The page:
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The story of Hiram Jackman, for whom Jackman High Named
Columbia Adair County-Chamber Insights Black History Month Recognition:Hiram Jackman, born a slave in 1845 near Creelsboro
Photo of remaining Rosenwald School with this article
February is designated Black History Month. African Americans who made a significant difference in the lives of others are brought to our attention. One such man is Hiram Jackman who was born a slave in 1845 near Creelsboro. His owner, recognizing the little boy as being brilliant, defied the law forbidding anyone to teach a slave to read and write; he taught Hiram.
Jackman fought in the Civil War
Jackman enlisted in the US army during the Civil War. Being able to read and write was a great asset to him and to his fellow soldiers, most of whom were illiterate and powerless because they had no opportunity for an education. This instilled in Jackman the need and value of education.
After the war, Jackman began teaching in Adair, Russell Counties
After the war, Jackman, largely through his own efforts, began teaching African American adults in Adair and Russell counties to qualify them to teach children. There were a few small schools for "blacks" in Adair County; many Kentucky counties had none. Jackman taught students for 45 years; 28 of them in Adair County. He became an ordained Baptist minister and performed the first marriage ceremony in Adair County of former slaves following an act by the Kentucky Legislature in 1866 that allowed newly freed men and women to legalize their commitments.
Booker T. Washington was allowed him to read
Meanwhile, Booker T. Washington, born into slavery in Virginia in 1856, had benevolent owners who allowed him to learn to read. At age nine he began work in salt or coal mines but read whenever he could.
Hampton Institute founded in Virginia
During the Civil War, African American troops were under the command of white leaders. Samuel Armstrong, later a general, was leader of the 9th Regiment US Colored Troops. Armstrong, an abolitionist son of missionaries, became concerned about his troops, who had no job skills or education to earn a living. He established Hampton Institute, with the help of the American Missionary Association, in Virginia. It was a place where black students could learn while paying for their education by manual labor. Young Booker walked almost 500 miles to attend. He worked as a janitor and in 1876 graduated with honors. Armstrong recognized Booker's talents and suggested him as leader of a recently begun school for African American students in Tuskegee, Alabama. Booker followed thesame type education pattern as the one at Hampton. He sought and received donations from very wealthy white people and Tuskegee Institute grew rapidly.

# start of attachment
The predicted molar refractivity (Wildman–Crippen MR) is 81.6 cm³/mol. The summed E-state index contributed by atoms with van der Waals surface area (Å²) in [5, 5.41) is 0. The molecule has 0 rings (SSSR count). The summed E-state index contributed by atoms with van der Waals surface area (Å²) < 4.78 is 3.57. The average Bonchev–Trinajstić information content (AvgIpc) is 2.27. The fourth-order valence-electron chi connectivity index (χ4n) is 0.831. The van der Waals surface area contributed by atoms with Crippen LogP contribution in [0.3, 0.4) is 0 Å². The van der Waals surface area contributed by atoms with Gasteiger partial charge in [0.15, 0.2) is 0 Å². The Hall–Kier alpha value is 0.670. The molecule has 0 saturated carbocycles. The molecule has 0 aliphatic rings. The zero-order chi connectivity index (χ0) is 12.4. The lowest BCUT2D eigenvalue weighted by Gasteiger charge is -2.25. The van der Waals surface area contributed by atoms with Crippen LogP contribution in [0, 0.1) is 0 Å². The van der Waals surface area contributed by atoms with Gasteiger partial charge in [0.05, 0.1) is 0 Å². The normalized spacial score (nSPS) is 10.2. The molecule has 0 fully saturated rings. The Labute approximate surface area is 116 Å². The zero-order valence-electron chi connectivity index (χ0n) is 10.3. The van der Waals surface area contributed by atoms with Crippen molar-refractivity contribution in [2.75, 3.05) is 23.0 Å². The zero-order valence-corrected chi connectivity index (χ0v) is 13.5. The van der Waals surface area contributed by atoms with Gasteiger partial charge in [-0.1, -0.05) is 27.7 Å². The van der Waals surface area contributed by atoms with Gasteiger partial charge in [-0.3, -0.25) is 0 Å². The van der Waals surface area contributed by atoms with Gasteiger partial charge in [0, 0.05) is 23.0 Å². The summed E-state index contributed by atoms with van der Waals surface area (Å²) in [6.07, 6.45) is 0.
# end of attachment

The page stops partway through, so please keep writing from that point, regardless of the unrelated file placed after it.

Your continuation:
Julius Rosenwald of Sears backed Booker Washington's work
One of his donors was Julius Rosenwald, CEO of Sears, Roebuck & Company. Rosenwald, who was Jewish, had grown up poor but made Sears and himself a financial success. He appreciated Booker's work and wanted to use his money to help stop the horrors of racial prejudice. The two of them established an innovative matching grant program to build well designed schools for African American students throughout 15 southern states where the children were not allowed to attend public schools. It resulted in 5357 schools built with Rosenwalds seed money and community support.
Jackman High School was a Rosenwald School
The program envisioned by Booker T. Washington and Julius Rosenwald reached Adair County where five Rosenwald schools were built. The one built on Taylor Street in Columbia in 1925 was named Jackman. At first accommodating eight grades, it was accredited in 1934 as a four year high school serving four counties. The school burned in 1954. By then African American children were allowed to attend public school because integration had become law.
Professor Jackman never saw the Columbia School named for him
Prof. Jackman and Booker T. Washington both died in 1915, many years before integration of schools, restaurants, hotels and theaters. Jackman never got to see the school that was named for him by people in whose lives he'd made a difference. A flag pole still marks the Taylor Street site.
Article first appeared in the February 2006 Columbia-Adair County Chamber Insights
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